– Acts 7:54-56, New International Version
Stephen was appointed by the early church as one of the seven who would oversee the daily distribution of food. While serving as an administrator, he began to do wonders and miracles among the people. He was (Acts 6:8) “full of faith and power.” When opposition arose, his opponents (Acts 6:10) “were unable to cope with the wisdom and the Spirit with which he was speaking.”
He was brought before the Sanhedrin, gave a long address, and accused the present generation of being stiff-necked and uncircumcised in heart and ears. Emotions against him rose higher. His opponents drove him out of the city and stoned him to death.
Facing danger, Stephen acted under the influence of the Spirit. Luke describes him as “being full” of the Spirit. He uses the Greek expression huparchon pleres. Huparchon is the present participle of the verb huparcho, which means “to exist.” The English word “full” is a translation of the Greek word pleres. Thus, the literal translation this expression is “being full.”
The adjective pleres, in its various forms, is used by itself in Luke 4:1, Acts 6:3, 6:5, and 11:24. According to Luke 4:1, Jesus was “full of the Holy Spirit.” In Acts 6:3, Luke describes Stephen as “full of the Spirit and wisdom.” Then, in Acts 6:5, Luke pictures Stephen as “full of faith and the Holy Spirit.”
When Luke speaks of being filled with the Spirit, he normally uses the verb pimplemi. However, in Acts 13:52 he uses pleroo, which is the verbal form of the adjective pleres. He says that the disciples “were continually filled with joy and with the Holy Spirit. Paul uses the same verb in Ephesians 5:18 where he exhorts, “be filled with the Spirit.”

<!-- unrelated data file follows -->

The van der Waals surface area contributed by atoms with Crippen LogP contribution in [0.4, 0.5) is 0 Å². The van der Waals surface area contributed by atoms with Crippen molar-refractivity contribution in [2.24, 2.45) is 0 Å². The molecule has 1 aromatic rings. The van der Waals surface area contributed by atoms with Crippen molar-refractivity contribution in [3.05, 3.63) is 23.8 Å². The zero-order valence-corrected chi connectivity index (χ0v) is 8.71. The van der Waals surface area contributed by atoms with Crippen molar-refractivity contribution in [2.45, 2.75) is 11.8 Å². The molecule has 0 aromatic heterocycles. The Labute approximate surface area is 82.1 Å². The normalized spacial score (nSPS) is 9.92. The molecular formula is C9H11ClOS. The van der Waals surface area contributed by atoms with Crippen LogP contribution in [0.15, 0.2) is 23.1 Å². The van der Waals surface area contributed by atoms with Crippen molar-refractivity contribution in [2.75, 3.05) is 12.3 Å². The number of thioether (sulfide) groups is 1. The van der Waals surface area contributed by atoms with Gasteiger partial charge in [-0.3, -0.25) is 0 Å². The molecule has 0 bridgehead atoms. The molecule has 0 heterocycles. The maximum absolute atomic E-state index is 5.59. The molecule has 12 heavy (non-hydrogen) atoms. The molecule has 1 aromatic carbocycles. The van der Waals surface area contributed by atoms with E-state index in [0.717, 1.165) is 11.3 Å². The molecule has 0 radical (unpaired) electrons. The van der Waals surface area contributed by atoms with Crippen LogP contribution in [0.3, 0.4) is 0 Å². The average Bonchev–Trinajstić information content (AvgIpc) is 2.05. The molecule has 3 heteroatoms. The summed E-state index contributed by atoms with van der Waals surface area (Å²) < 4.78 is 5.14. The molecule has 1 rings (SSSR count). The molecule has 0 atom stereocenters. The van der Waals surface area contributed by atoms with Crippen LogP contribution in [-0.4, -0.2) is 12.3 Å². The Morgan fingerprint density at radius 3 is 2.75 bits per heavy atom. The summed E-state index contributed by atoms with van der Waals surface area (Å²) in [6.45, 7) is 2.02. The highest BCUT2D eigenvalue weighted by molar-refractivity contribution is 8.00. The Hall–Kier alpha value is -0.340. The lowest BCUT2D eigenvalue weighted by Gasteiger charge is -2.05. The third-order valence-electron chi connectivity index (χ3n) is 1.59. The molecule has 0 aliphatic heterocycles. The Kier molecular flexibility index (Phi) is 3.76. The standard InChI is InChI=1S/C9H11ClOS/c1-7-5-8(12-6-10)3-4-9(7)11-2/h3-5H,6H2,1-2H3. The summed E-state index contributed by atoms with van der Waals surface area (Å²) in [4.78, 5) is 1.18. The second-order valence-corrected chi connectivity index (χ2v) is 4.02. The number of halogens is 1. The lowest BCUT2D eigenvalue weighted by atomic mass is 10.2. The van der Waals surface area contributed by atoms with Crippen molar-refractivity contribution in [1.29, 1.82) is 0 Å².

Constant and Special Fullness
Does the expression “being full of the Holy Spirit” mean that Stephen was filled on this occasion to meet the momentary need? Or, does it mean that Stephen was living in a state of “being full” and, therefore, was prepared for this crisis moment? Or, could we say that the phrase includes both the continual and special fullness if the Spirit?
The expression “being full” can be used of past experience that carries over into the present. With regard to the present participle (being), Ervin (p. 68) says, “This form of the verb huparcho may be translated, ‘who is,’ since he is,’ thereby attributing one’s present state, or experience, to antecedent causes.” We add to this Dunn’s comment about the adjective “full.” He states (p. 71), “When Luke wants to indicate a lasting state of ‘fullness’ resulting from a past ‘filling’ the word he uses is pleres (Luke 4:1; Acts 6.3, 5, 8; 7:55; 11:24).” (Transliteration Mine)
The existence of past and continual fullness, however, does not preclude the possibility of “being full” in a special way for the crisis at hand. According to Menzies (p. 140), the phrase “full of the Holy Spirit” implies a prior filling, but it can refer to a special and momentary state of inspiration. He cites Acts 7:55 as an example. Stephen, of course, had been described previously as being full of the Spirit. Similarly, Lenski (p. 303) writes: “Although he [Stephen] had spoken under the Spirit’s influence during his entire address, at this moment he became filled with the Spirit.”